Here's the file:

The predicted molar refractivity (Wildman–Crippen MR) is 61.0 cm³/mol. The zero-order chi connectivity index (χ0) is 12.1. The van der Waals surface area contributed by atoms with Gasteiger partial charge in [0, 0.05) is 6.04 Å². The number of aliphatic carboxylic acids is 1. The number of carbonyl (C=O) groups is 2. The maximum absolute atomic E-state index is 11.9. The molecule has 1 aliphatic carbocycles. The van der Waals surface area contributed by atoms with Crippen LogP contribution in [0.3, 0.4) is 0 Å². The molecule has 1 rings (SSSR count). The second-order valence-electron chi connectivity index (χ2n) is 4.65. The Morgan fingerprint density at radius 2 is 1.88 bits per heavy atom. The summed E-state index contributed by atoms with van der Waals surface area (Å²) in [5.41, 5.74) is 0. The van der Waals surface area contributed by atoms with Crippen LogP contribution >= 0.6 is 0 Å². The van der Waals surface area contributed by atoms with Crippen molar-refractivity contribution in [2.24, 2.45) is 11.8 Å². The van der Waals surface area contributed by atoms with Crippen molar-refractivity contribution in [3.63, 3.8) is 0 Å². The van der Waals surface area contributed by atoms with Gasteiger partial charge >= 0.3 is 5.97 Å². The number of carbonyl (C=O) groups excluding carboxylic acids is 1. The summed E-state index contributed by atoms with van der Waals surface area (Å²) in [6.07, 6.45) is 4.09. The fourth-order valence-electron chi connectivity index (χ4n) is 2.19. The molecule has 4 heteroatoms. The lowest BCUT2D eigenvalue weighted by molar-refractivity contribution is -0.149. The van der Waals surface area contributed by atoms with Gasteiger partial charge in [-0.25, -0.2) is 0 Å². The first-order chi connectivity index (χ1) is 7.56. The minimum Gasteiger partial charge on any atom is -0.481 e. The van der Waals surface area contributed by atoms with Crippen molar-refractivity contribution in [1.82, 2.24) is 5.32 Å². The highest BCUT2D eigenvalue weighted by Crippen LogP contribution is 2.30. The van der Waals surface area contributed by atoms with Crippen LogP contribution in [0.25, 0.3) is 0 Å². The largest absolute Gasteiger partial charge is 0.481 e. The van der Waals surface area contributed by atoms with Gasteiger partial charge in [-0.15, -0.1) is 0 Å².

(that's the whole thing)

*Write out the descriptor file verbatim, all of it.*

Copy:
The predicted molar refractivity (Wildman–Crippen MR) is 61.0 cm³/mol. The zero-order chi connectivity index (χ0) is 12.1. The van der Waals surface area contributed by atoms with Gasteiger partial charge in [0, 0.05) is 6.04 Å². The number of aliphatic carboxylic acids is 1. The number of carbonyl (C=O) groups is 2. The maximum absolute atomic E-state index is 11.9. The molecule has 1 aliphatic carbocycles. The van der Waals surface area contributed by atoms with Crippen LogP contribution in [0.3, 0.4) is 0 Å². The molecule has 1 rings (SSSR count). The second-order valence-electron chi connectivity index (χ2n) is 4.65. The Morgan fingerprint density at radius 2 is 1.88 bits per heavy atom. The summed E-state index contributed by atoms with van der Waals surface area (Å²) in [5.41, 5.74) is 0. The van der Waals surface area contributed by atoms with Crippen LogP contribution >= 0.6 is 0 Å². The van der Waals surface area contributed by atoms with Crippen molar-refractivity contribution in [2.24, 2.45) is 11.8 Å². The van der Waals surface area contributed by atoms with Crippen molar-refractivity contribution in [3.63, 3.8) is 0 Å². The van der Waals surface area contributed by atoms with Gasteiger partial charge >= 0.3 is 5.97 Å². The number of carbonyl (C=O) groups excluding carboxylic acids is 1. The summed E-state index contributed by atoms with van der Waals surface area (Å²) in [6.07, 6.45) is 4.09. The fourth-order valence-electron chi connectivity index (χ4n) is 2.19. The molecule has 4 heteroatoms. The lowest BCUT2D eigenvalue weighted by molar-refractivity contribution is -0.149. The van der Waals surface area contributed by atoms with Gasteiger partial charge in [-0.25, -0.2) is 0 Å². The first-order chi connectivity index (χ1) is 7.56. The minimum Gasteiger partial charge on any atom is -0.481 e. The van der Waals surface area contributed by atoms with Crippen molar-refractivity contribution in [1.82, 2.24) is 5.32 Å². The highest BCUT2D eigenvalue weighted by Crippen LogP contribution is 2.30. The van der Waals surface area contributed by atoms with Crippen LogP contribution in [0.25, 0.3) is 0 Å². The largest absolute Gasteiger partial charge is 0.481 e. The van der Waals surface area contributed by atoms with Gasteiger partial charge in [-0.15, -0.1) is 0 Å².